Former Soldier Sings the Praises of Cannabis and Helps Veterans Help Themselves

(Photo courtesy of Fabian Henry)

After being deployed to Afghanistan and Haiti, military combat engineer Fabian Henry was beset by anxiety and rage. By the time he returned to his home in Oromocto, New Brunswick, he was taking pharmaceutical drugs to treat symptoms of PTSD. But he continued to struggle with his demons.

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Henry, who did six tours of duty during 13 years of military service, once threatened to kill a local fire official and was arrested for drunk driving. His marriage collapsed and he had limited access to his kids. He even tried to choke a rescue dog.

Henry finally found relief through medical cannabis and brought his life out of a tailspin, but he remained concerned about the health and well-being of his fellow veterans. “A couple of my friends killed themselves. One of them stabbed himself with a steak knife,” he told Leafly. “Another one turned to cocaine.”

Convinced that Veterans Affairs was doing very little to help suffering veterans, Henry took matters into his own hands. Now, seven years later, he is making a difference in the lives of fellow veterans and is garnering a lot of attention for his efforts.

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In fact, he is going to be featured in a documentary about Canadian veterans who use cannabis as medicine. The documentary, produced by an American company, starts filming this weekend.

Marijuana for Trauma

In 2013, Henry and fellow military veteran Mike Southwell founded the Oromocto-based company Marijuana for Trauma, to help connect veterans with doctors who prescribe cannabis and to educate veterans about the treatment.

“The people at Veterans Affairs don’t give a f**k. No one is going to take care of us so we have to take care of ourselves.”
Fabian Henry

After completing a reverse takeover with licensed producer Abba Medix in 2016, Henry donated his ownership to a charity for veterans called the Global Alliance Foundation Fund.

“I donated 100% of my ownership of the company I created so I could look my fellow veterans in the face and they know I’m trying to do something good for them and not just trying to make money,” he recently told the Truro News.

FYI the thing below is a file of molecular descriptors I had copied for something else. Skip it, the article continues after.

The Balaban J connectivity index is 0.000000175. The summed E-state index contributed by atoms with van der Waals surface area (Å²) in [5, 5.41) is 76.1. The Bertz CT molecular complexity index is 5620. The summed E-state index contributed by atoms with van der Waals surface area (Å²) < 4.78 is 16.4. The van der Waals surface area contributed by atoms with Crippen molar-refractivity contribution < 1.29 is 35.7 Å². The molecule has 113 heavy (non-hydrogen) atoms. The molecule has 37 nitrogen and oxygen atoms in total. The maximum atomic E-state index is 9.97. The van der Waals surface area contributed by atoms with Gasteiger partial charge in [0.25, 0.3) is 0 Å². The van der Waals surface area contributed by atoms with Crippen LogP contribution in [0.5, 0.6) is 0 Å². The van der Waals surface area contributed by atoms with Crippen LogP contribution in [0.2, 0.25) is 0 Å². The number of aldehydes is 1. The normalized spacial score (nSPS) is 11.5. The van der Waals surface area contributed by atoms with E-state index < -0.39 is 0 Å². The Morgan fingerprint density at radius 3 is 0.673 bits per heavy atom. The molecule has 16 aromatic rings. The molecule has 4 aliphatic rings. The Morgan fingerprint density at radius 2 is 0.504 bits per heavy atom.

Henry also acquired shares in a new company called Canada House.

Marijuana for Trauma is now known as Canada House Clinics, which is a chain of medical cannabis clinics across Canada, with more than 8,000 registered patients. It is a subsidiary of the publicly traded Canada House Wellness Group Inc. It profits from fees paid to it by cannabis producers.

Retreats

Meanwhile, the Global Alliance Foundation Fund subsidizes Veterans for Healing, a non-profit organization that Henry co-founded in 2014 with the aim of helping veterans recover from trauma.

In the last few years, the organization has purchased four parcels of land in Nova Scotia, including three in Cape Breton, where it plans to build retreats for veterans going through their final phase of recovery.

Henry explains that the first phase of recovery involves getting cannabis or another medication and the second involves getting continuing care from a doctor. The third phase is maintenance.

At these retreats, which cover 253 hectares (625 acres) in total, veterans, especially those suffering from PTSD, will receive help in making the transition from service to civilian life. They will have the opportunity to participate in various activities including horseback riding, gardening, yoga, and meditation.

Breton CannaPharms

Henry’s initiatives don’t end there. He recently became the founder and director of Breton CannaPharms Ltd., which has applied to Health Canada to become a licensed cannabis producer on Cape Breton Island. Work is now underway to build a production facility that could grow about 12,500 kilograms of cannabis a year.

Henry anticipates getting a cultivation license next year and plans to produce cannabis for both medical and recreational use. But he said the focus will be on the medical side—on developing and producing strains that are most effective in treating PTSD and other ailments common among veterans.

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This is especially important now, he says, because the legalization of recreational cannabis has led to some supply shortages. He also said that cannabis producers have shifted their attention to the recreational market.

When asked why he has devoted so much time and energy to helping veterans heal, Henry is unequivocal. “Look, the people at Veterans Affairs don’t give a f**k. No one is going to take care of us so we have to take care of ourselves,” he told Leafly. “Look out world, we are changing things!”